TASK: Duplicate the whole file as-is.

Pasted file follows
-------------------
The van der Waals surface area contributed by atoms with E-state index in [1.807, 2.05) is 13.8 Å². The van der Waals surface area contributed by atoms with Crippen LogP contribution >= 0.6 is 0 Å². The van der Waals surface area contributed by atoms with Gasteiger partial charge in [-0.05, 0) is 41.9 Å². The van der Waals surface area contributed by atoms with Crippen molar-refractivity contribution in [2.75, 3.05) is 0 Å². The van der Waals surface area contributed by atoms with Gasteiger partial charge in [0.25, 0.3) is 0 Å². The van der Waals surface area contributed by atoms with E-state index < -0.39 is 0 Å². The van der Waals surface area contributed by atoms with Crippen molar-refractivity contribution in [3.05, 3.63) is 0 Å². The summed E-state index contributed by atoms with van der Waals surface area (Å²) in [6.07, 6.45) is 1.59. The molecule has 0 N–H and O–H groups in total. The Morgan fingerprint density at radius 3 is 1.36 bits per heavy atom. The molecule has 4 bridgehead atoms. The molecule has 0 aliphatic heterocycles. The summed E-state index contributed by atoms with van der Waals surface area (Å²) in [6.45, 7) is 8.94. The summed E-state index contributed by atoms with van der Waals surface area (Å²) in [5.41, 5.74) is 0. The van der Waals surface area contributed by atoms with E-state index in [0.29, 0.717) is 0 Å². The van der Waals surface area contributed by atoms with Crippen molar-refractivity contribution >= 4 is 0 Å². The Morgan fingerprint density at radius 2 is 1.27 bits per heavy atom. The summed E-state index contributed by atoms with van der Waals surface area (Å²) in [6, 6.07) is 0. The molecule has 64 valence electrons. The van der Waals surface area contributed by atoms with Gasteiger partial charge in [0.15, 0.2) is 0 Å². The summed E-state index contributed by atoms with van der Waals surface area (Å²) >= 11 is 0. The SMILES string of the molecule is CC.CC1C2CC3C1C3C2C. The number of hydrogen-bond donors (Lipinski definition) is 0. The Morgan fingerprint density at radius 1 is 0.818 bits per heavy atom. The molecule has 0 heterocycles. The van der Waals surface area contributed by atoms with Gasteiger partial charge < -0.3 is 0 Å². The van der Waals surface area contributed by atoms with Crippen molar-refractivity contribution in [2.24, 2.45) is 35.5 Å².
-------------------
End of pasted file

The van der Waals surface area contributed by atoms with E-state index in [1.807, 2.05) is 13.8 Å². The van der Waals surface area contributed by atoms with Crippen LogP contribution >= 0.6 is 0 Å². The van der Waals surface area contributed by atoms with Gasteiger partial charge in [-0.05, 0) is 41.9 Å². The van der Waals surface area contributed by atoms with Crippen molar-refractivity contribution in [2.75, 3.05) is 0 Å². The van der Waals surface area contributed by atoms with Gasteiger partial charge in [0.25, 0.3) is 0 Å². The van der Waals surface area contributed by atoms with E-state index < -0.39 is 0 Å². The van der Waals surface area contributed by atoms with Crippen molar-refractivity contribution in [3.05, 3.63) is 0 Å². The summed E-state index contributed by atoms with van der Waals surface area (Å²) in [6.07, 6.45) is 1.59. The molecule has 0 N–H and O–H groups in total. The Morgan fingerprint density at radius 3 is 1.36 bits per heavy atom. The molecule has 4 bridgehead atoms. The molecule has 0 aliphatic heterocycles. The summed E-state index contributed by atoms with van der Waals surface area (Å²) in [6.45, 7) is 8.94. The summed E-state index contributed by atoms with van der Waals surface area (Å²) in [5.41, 5.74) is 0. The van der Waals surface area contributed by atoms with E-state index in [0.29, 0.717) is 0 Å². The van der Waals surface area contributed by atoms with Crippen molar-refractivity contribution >= 4 is 0 Å². The Morgan fingerprint density at radius 2 is 1.27 bits per heavy atom. The summed E-state index contributed by atoms with van der Waals surface area (Å²) in [6, 6.07) is 0. The molecule has 64 valence electrons. The van der Waals surface area contributed by atoms with Gasteiger partial charge in [0.15, 0.2) is 0 Å². The summed E-state index contributed by atoms with van der Waals surface area (Å²) >= 11 is 0. The SMILES string of the molecule is CC.CC1C2CC3C1C3C2C. The number of hydrogen-bond donors (Lipinski definition) is 0. The Morgan fingerprint density at radius 1 is 0.818 bits per heavy atom. The molecule has 0 heterocycles. The van der Waals surface area contributed by atoms with Gasteiger partial charge < -0.3 is 0 Å². The van der Waals surface area contributed by atoms with Crippen molar-refractivity contribution in [2.24, 2.45) is 35.5 Å².